Rudely, the shrieks of my iPhone alarm awaken me. Like a Drill Seargent barging into the barracks, it shocks me.
It’s 4:15 AM at the Fairfield Inn. In-the-middle-of-nowhere Pennsylvania.
I stumble out of bed to the rough stubble of the carpet on the bottom of my feet. Coffee is calling my name. I add water, from the bottle I purchased last night, to the inadequate in-room coffee maker.
The black void that is my coffee disappointingly drips onto the paper cup. It’s too early. Within 15 minutes, I’m fully packed, cleaned, and dressed. Having been in my room for a total of 10 hours, I begin the check out process.
The elevator door opens to a group of cheerful Japanese tourists, and I wonder what’s on their agenda today in Pennsylvania. I walk across the lot to my black truck, like a zombie looking for its next victim.
I drive down the quiet roads of Pennsylvania, past the quaint brick homes. A large squared building appears from the dark. Forty-five minutes ago, I had jumped the gun. I’m early. My email indicates the installers came swiftly through the night and migrated access points to their rightful locations based on my Wi-Fi design.
Within 15 minutes, a black sedan pulls up. The bass is pumping. Why had I not thought of that? Must be a pleasant way to wake up.
We illuminated the warehouse racks with light.
I tickled the laptop keyboard keys, swiftly configuring channels, transmit power, and RF profiles per my design. Who would have thought Meraki would make their way into warehouses. The dashboard appeal is strong.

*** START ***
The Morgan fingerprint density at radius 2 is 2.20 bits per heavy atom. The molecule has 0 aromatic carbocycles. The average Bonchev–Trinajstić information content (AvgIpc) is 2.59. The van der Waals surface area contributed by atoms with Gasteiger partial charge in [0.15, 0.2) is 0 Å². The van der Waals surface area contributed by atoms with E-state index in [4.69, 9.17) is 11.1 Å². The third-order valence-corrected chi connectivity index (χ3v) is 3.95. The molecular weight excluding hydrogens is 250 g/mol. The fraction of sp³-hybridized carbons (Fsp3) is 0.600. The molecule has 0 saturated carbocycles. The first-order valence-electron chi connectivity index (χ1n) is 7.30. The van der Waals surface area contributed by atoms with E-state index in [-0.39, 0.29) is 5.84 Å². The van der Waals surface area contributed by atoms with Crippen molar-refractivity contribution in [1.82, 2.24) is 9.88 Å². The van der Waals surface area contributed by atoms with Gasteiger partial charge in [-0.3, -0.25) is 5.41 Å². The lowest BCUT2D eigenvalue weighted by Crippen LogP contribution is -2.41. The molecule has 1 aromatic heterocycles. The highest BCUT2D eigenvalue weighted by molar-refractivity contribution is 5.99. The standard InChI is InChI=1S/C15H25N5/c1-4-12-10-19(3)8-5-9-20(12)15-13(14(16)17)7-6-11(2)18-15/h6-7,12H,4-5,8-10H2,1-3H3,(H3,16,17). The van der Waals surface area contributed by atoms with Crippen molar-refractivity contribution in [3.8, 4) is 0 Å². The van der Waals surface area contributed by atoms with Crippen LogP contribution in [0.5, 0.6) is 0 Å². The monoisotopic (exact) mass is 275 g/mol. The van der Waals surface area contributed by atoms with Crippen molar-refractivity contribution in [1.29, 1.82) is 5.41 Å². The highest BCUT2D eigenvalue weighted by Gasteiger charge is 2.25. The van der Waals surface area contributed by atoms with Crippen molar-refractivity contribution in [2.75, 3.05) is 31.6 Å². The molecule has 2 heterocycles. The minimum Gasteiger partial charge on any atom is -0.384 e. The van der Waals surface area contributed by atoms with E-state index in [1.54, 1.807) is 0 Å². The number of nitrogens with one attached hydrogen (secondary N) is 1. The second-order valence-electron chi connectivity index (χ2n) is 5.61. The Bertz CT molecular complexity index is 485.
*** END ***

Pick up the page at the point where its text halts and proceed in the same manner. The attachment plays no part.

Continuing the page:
I weigh out the next steps. Do I first validate the design and configuration with the Ekahau Sidekick? Or do I go for the test to rule them all? Start with the scanners. We roam the racks, half fueled by burnt coffee and a bulky rectangular scanner device in-hand. The warehouse is busy with the early morning shift. They appear more awake than me. The IT guy and I lift our arms, weakly, to press the button of truth. Activated, the red LED is shot out against the skinny black tree-like pattern of a barcode.
I partially sweat with nervousness. I question whether my previous efforts will pay off bountifully. The IT guy is looking sharply at the screen. Then at me.
The result is relieving.
We continue to walk lazily but hopeful, down each section; testing, scanning, and talking as if we’re taking an evening stroll through town, except it’s a warehouse. Was there an ounce of doubt it would not work?
After validation with a real device safely behind me, I open my Peak Design backpack to whip out the iPad. It’s tethered to its partner, the Ekahau Sidekick. The hardware, like an overly sized nicotine patch, is strapped to my body; resting on my backside.
I spend my time gingerly walking down each hallway, looking upwards at the ceiling like a fool, avoiding eye contact with any human being. I can’t help to think that the pickers may be thinking I’m documenting their work effort as I follow them down the pick path. Three hours have passed, and I had only consumed one coffee. I squint to search for a freshly brewed carafe. It’s only a tad better than what was poured out from the hotel room.
I’m happy with the survey results. I’m so glad the users are delighted. After the usual goodbyes, I resort to rewarding myself with only the best airport food.
Tragically, the waitress gives me below-than-average chicken tenders that make McDonald’s nuggets taste Michelin star worthy. I can’t end on a low note.
I concede to a corner, perusing the news on my iPad, the battery quickly dwindling, with a cup of fresh Pretzel nuggets. I can’t wait to be back in California.